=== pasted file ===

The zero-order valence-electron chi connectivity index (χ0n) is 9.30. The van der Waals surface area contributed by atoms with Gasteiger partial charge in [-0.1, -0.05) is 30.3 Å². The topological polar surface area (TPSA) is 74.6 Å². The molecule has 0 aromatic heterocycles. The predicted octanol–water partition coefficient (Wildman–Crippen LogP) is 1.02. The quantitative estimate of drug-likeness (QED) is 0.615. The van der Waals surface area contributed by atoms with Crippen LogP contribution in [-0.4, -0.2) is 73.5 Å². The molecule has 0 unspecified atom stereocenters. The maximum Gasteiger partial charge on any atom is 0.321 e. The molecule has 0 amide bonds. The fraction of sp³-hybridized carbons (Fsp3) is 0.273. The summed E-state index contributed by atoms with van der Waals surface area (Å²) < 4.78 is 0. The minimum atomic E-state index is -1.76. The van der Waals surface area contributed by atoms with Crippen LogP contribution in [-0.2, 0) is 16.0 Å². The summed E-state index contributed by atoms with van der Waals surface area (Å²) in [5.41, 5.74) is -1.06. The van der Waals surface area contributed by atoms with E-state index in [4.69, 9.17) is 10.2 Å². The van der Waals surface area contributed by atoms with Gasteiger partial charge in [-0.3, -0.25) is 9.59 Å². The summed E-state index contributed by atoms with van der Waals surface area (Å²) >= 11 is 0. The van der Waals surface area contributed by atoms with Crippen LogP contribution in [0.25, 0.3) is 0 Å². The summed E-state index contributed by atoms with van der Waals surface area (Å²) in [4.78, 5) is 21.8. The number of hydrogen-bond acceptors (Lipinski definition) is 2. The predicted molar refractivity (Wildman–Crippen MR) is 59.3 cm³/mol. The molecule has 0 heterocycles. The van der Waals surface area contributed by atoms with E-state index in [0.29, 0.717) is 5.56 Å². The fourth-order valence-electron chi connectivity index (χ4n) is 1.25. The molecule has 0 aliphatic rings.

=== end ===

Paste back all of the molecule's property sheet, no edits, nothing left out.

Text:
The zero-order valence-electron chi connectivity index (χ0n) is 9.30. The van der Waals surface area contributed by atoms with Gasteiger partial charge in [-0.1, -0.05) is 30.3 Å². The topological polar surface area (TPSA) is 74.6 Å². The molecule has 0 aromatic heterocycles. The predicted octanol–water partition coefficient (Wildman–Crippen LogP) is 1.02. The quantitative estimate of drug-likeness (QED) is 0.615. The van der Waals surface area contributed by atoms with Crippen LogP contribution in [-0.4, -0.2) is 73.5 Å². The molecule has 0 unspecified atom stereocenters. The maximum Gasteiger partial charge on any atom is 0.321 e. The molecule has 0 amide bonds. The fraction of sp³-hybridized carbons (Fsp3) is 0.273. The summed E-state index contributed by atoms with van der Waals surface area (Å²) < 4.78 is 0. The minimum atomic E-state index is -1.76. The van der Waals surface area contributed by atoms with Crippen LogP contribution in [-0.2, 0) is 16.0 Å². The summed E-state index contributed by atoms with van der Waals surface area (Å²) in [5.41, 5.74) is -1.06. The van der Waals surface area contributed by atoms with E-state index in [4.69, 9.17) is 10.2 Å². The van der Waals surface area contributed by atoms with Gasteiger partial charge in [-0.3, -0.25) is 9.59 Å². The summed E-state index contributed by atoms with van der Waals surface area (Å²) >= 11 is 0. The van der Waals surface area contributed by atoms with Crippen LogP contribution in [0.25, 0.3) is 0 Å². The summed E-state index contributed by atoms with van der Waals surface area (Å²) in [4.78, 5) is 21.8. The number of hydrogen-bond acceptors (Lipinski definition) is 2. The predicted molar refractivity (Wildman–Crippen MR) is 59.3 cm³/mol. The molecule has 0 heterocycles. The van der Waals surface area contributed by atoms with E-state index in [0.29, 0.717) is 5.56 Å². The fourth-order valence-electron chi connectivity index (χ4n) is 1.25. The molecule has 0 aliphatic rings.